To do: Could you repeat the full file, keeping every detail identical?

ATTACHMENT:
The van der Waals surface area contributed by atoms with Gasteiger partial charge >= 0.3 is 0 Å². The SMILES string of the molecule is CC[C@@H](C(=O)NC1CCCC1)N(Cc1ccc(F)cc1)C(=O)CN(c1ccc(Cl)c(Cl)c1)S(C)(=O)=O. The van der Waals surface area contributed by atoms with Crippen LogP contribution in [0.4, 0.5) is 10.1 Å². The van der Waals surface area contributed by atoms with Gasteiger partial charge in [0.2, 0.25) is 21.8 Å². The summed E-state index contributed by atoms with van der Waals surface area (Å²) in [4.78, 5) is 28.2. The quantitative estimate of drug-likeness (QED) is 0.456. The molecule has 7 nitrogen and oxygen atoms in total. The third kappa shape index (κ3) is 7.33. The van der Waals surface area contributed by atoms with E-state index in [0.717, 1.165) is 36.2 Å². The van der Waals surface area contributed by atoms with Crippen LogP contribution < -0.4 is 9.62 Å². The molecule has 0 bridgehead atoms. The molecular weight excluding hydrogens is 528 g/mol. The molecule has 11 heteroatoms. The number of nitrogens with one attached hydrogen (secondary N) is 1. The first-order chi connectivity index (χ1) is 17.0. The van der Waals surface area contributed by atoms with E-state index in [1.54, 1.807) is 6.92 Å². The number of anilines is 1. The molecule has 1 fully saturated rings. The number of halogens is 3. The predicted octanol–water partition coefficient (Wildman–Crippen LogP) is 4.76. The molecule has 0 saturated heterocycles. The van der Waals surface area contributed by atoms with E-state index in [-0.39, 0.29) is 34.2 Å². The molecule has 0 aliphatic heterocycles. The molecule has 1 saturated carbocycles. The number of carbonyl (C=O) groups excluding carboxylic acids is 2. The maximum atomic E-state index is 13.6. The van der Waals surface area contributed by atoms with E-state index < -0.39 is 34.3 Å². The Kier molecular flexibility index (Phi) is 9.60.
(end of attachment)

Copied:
The van der Waals surface area contributed by atoms with Gasteiger partial charge >= 0.3 is 0 Å². The SMILES string of the molecule is CC[C@@H](C(=O)NC1CCCC1)N(Cc1ccc(F)cc1)C(=O)CN(c1ccc(Cl)c(Cl)c1)S(C)(=O)=O. The van der Waals surface area contributed by atoms with Crippen LogP contribution in [0.4, 0.5) is 10.1 Å². The van der Waals surface area contributed by atoms with Gasteiger partial charge in [0.2, 0.25) is 21.8 Å². The summed E-state index contributed by atoms with van der Waals surface area (Å²) in [4.78, 5) is 28.2. The quantitative estimate of drug-likeness (QED) is 0.456. The molecule has 7 nitrogen and oxygen atoms in total. The third kappa shape index (κ3) is 7.33. The van der Waals surface area contributed by atoms with E-state index in [0.717, 1.165) is 36.2 Å². The van der Waals surface area contributed by atoms with Crippen LogP contribution < -0.4 is 9.62 Å². The molecule has 0 bridgehead atoms. The molecular weight excluding hydrogens is 528 g/mol. The molecule has 11 heteroatoms. The number of nitrogens with one attached hydrogen (secondary N) is 1. The first-order chi connectivity index (χ1) is 17.0. The van der Waals surface area contributed by atoms with E-state index in [1.54, 1.807) is 6.92 Å². The number of anilines is 1. The molecule has 1 fully saturated rings. The number of halogens is 3. The predicted octanol–water partition coefficient (Wildman–Crippen LogP) is 4.76. The molecule has 0 saturated heterocycles. The van der Waals surface area contributed by atoms with E-state index in [-0.39, 0.29) is 34.2 Å². The molecule has 0 aliphatic heterocycles. The molecule has 1 saturated carbocycles. The number of carbonyl (C=O) groups excluding carboxylic acids is 2. The maximum atomic E-state index is 13.6. The van der Waals surface area contributed by atoms with E-state index < -0.39 is 34.3 Å². The Kier molecular flexibility index (Phi) is 9.60.